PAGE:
Project description:The activation of dioxygen by FeII(Me3TACN)(S2SiMe2) (1) is reported. Reaction of 1 with O2 at -135 °C in 2-MeTHF generates a thiolate-ligated (peroxo)diiron complex FeIII2(O2)(Me3TACN)2(S2SiMe2)2 (2) that was characterized by UV-vis (?max = 300, 390, 530, 723 nm), Mössbauer (? = 0.53, |?EQ| = 0.76 mm s-1), resonance Raman (RR) (?(O-O) = 849 cm-1), and X-ray absorption (XAS) spectroscopies. Complex 2 is distinct from the outer-sphere oxidation product 1ox (UV-vis (?max = 435, 520, 600 nm), Mössbauer (? = 0.45, |?EQ| = 3.6 mm s-1), and EPR (S = 5/2, g = [6.38, 5.53, 1.99])), obtained by one-electron oxidation of 1. Cleavage of the peroxo O-O bond can be initiated either photochemically or thermally to produce a new species assigned as an FeIV(O) complex, FeIV(O)(Me3TACN)(S2SiMe2) (3), which was identified by UV-vis (?max = 385, 460, 890 nm), Mössbauer (? = 0.21, |?EQ| = 1.57 mm s-1), RR (?(FeIV?O) = 735 cm-1), and X-ray absorption spectroscopies, as well as reactivity patterns. Reaction of 3 at low temperature with H atom donors gives a new species, FeIII(OH)(Me3TACN)(S2SiMe2) (4). Complex 4 was independently synthesized from 1 by the stoichiometric addition of a one-electron oxidant and a hydroxide source. This work provides a rare example of dioxygen activation at a mononuclear nonheme iron(II) complex that produces both FeIII-O-O-FeIII and FeIV(O) species in the same reaction with O2. It also demonstrates the feasibility of forming Fe/O2 intermediates with strongly donating sulfur ligands while avoiding immediate sulfur oxidation.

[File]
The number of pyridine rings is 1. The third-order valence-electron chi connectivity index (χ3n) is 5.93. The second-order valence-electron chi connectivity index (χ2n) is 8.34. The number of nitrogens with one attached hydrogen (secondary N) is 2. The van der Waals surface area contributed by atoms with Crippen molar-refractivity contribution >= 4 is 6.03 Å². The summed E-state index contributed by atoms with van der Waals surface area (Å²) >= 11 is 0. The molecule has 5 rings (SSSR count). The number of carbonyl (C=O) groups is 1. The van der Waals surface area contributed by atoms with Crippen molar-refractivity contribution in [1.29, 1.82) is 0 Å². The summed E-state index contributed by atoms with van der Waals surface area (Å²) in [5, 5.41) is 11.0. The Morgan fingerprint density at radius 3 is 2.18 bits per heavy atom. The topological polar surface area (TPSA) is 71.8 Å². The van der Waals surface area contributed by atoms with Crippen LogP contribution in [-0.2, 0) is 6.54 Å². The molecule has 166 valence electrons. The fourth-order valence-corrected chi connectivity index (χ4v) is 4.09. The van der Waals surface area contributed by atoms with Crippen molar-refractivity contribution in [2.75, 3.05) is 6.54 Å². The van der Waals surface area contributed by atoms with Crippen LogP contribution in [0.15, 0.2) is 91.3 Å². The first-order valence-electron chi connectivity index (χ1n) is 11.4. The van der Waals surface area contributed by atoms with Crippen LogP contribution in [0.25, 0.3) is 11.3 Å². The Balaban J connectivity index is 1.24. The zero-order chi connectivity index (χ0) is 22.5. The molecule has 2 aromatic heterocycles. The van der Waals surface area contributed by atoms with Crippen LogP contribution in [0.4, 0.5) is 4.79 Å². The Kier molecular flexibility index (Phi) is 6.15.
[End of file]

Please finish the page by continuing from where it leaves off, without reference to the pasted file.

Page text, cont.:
Project description:The impact of distal mutation on the hydrogen transfer interface properties and on the substrate mobility, conformation, and orientation in soybean lipoxygenase-1 (SLO) is examined. SLO catalyzes a hydrogen abstraction reaction that occurs by a proton-coupled electron transfer mechanism. Mutation of isoleucine 553 to less bulky residues has been found experimentally to increase the magnitude and temperature dependence of the kinetic isotope effect for this reaction. This residue borders the linoleic acid substrate but is approximately 15 A from the active site iron. In the present study, we model these experimental data with a vibronically nonadiabatic theory and perform all-atom molecular dynamics simulations on the complete solvated wild-type and mutant enzymes. Our calculations indicate that the proton transfer equilibrium distance increases and the associated frequency decreases as residue 553 becomes less bulky. The molecular dynamics simulations illustrate that this mutation impacts the mobility, geometrical conformation, and orientation of the linoleic acid within the active site. In turn, these effects alter the proton donor-acceptor equilibrium distance and frequency, leading to the experimentally observed changes in the magnitude and temperature dependence of the kinetic isotope effect. This study provides insight into how the effects of distal mutations may be transmitted in enzymes to ultimately impact the catalytic rates.